The first time that western countries gathered to talk about global warming and the importance of the environment was in 1972 during the Stockholm conference. By that time, indigenous communities had known for several decades that global warming and climate change was occurring, having seen first-hand the impact on their environment. Indigenous people are mainly farmers, fishers and hunters that possess a hereditary environmental knowledge and foster a close relationship with their natural environment. With their experience and knowledge, they can notice even the slightest changes in water cycles, soil, flora and fauna, and weather. (Cherrington, 2010)
Since 2000, Indigenous groups have been noticing a gradual increase in the Amazon’s temperature both day to day and yearly. In previous years, it was noted that around 6 p.m each day the temperature would drop. Currently however, the heat continues throughout the night. Similarly, annual weather patterns have also been observed to be changing; historically, the Amazon begins to get cooler in the middle of the year during the winter period in July, signaling the beginning of a new year for many Indigenous groups. Around this time the Miriti fruits mature and serve as food for animals in the forest, birds stop singing, many fish in the river die, and it gets colder and windy. According to indigenous peoples this is when earth “menstruates” and the winds come to impregnate it with fruits, animals and humans. (Kronik and Verner, 2010, pp. 17-20)*
However, many indigenous groups claim that the seasons have changed and are becoming less predictable. For example, summer in the Amazon is traditionally dry and windy but recently there has been very little or no wind during this time. There have even been instances of no summer at all, such as in 2007. Winter also seems to be shorter and arriving earlier than usual and has not been as strong as in previous decades. The rain season has also followed irregular patterns in recent years; an Araracuara Indian described it as raining when it should be dry and warm when it should be cold. River levels have also become erratic; on one occasion in 2005, the Amazon receded killing many fish. In the same year it was also extremely dry and wild fires broke out in southwest Brazil and eastern Bolivia, affecting indigenous groups around the Colombian Amazon River. (Kronik and Verner, 2010, p.21-22)*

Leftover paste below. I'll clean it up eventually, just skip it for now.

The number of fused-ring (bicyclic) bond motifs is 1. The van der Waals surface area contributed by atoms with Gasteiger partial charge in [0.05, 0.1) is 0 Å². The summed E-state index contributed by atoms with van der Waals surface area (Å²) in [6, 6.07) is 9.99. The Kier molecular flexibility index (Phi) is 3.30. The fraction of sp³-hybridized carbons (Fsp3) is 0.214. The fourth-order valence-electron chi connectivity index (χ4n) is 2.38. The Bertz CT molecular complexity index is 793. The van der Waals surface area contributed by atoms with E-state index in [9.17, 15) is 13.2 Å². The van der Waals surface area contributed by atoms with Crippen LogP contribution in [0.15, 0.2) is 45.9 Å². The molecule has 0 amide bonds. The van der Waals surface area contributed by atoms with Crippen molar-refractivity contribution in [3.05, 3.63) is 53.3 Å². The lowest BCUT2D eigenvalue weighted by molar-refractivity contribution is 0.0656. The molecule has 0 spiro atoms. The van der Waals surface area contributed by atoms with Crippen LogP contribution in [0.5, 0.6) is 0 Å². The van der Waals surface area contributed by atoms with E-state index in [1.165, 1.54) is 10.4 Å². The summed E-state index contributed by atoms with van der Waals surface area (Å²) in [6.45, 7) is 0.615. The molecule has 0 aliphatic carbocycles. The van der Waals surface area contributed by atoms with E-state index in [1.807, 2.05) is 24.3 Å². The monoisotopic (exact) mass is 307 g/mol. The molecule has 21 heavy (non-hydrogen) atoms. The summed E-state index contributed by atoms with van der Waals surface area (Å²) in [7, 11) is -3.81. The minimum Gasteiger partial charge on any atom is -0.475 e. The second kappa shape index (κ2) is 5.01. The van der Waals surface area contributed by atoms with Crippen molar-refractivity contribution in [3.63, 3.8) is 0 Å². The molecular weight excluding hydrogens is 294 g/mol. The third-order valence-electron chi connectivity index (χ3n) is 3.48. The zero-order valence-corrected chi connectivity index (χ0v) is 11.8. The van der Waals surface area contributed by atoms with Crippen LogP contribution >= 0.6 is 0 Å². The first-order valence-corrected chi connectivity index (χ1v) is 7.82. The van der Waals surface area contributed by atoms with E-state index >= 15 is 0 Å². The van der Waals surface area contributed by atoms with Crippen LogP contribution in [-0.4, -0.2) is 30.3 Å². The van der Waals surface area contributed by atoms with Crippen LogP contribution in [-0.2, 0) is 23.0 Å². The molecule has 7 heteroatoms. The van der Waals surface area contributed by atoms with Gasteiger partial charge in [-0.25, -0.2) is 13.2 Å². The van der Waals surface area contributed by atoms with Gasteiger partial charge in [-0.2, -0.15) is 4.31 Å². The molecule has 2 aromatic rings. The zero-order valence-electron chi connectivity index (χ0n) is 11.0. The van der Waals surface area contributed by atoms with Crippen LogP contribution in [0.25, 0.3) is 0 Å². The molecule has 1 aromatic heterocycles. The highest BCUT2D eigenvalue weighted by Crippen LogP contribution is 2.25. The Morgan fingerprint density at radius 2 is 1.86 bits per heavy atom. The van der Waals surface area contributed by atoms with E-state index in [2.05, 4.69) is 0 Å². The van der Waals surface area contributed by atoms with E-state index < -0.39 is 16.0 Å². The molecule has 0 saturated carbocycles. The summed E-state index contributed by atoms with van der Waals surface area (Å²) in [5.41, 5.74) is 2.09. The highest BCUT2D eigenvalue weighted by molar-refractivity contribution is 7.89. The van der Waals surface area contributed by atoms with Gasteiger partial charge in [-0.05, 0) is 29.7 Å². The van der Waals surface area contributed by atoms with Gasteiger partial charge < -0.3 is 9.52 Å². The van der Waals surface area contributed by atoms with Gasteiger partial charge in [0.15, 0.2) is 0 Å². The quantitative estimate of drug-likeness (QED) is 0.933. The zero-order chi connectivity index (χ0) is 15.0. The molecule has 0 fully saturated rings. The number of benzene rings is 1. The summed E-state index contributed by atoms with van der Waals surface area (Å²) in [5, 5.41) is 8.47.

Surprisingly, indigenous groups take part of the blame for these changes. They say that even though “white people” are primarily responsible for polluting the atmosphere, they themselves were being neglectful for living their lives in an unsustainable manner, even though they contribute very little to greenhouse gas emission. (Kronik and Verner, 2010, p.24)*
Climate change is often seen as just a global issue, debated by governments and organizations, but these changes in the environment affect everyone, from globally to locally. As previously mentioned, indigenous people feel these changes the most acutely; climate change poses a real and tangible threat to their livelihoods through food uncertainty and debilitated health. It also disturbs the integrity of their culture and weakens the confidence they have in the solutions offered by authorities and organizations. (Kronik and Verner, n.d)
* Kronik, J., & Verner, D. (2010). Indigenous Peoples of the Amazon. Indigenous peoples and climate change in Latin America and the Caribbean (pp. 15-41). Washington, D.C.: World Bank.
*This Article is adapted from my master’s thesis: ‘Sustainable Development & Green Economy: the planet’s future or greening indigenous communities into oblivion?’ which was completed as part of the Master’s Curriculum at the Willy Brandt School of Public Policy in Erfurt, Germany.
*Cover image ‘Aerial view of the Amazon Rainforest’ by CIFOR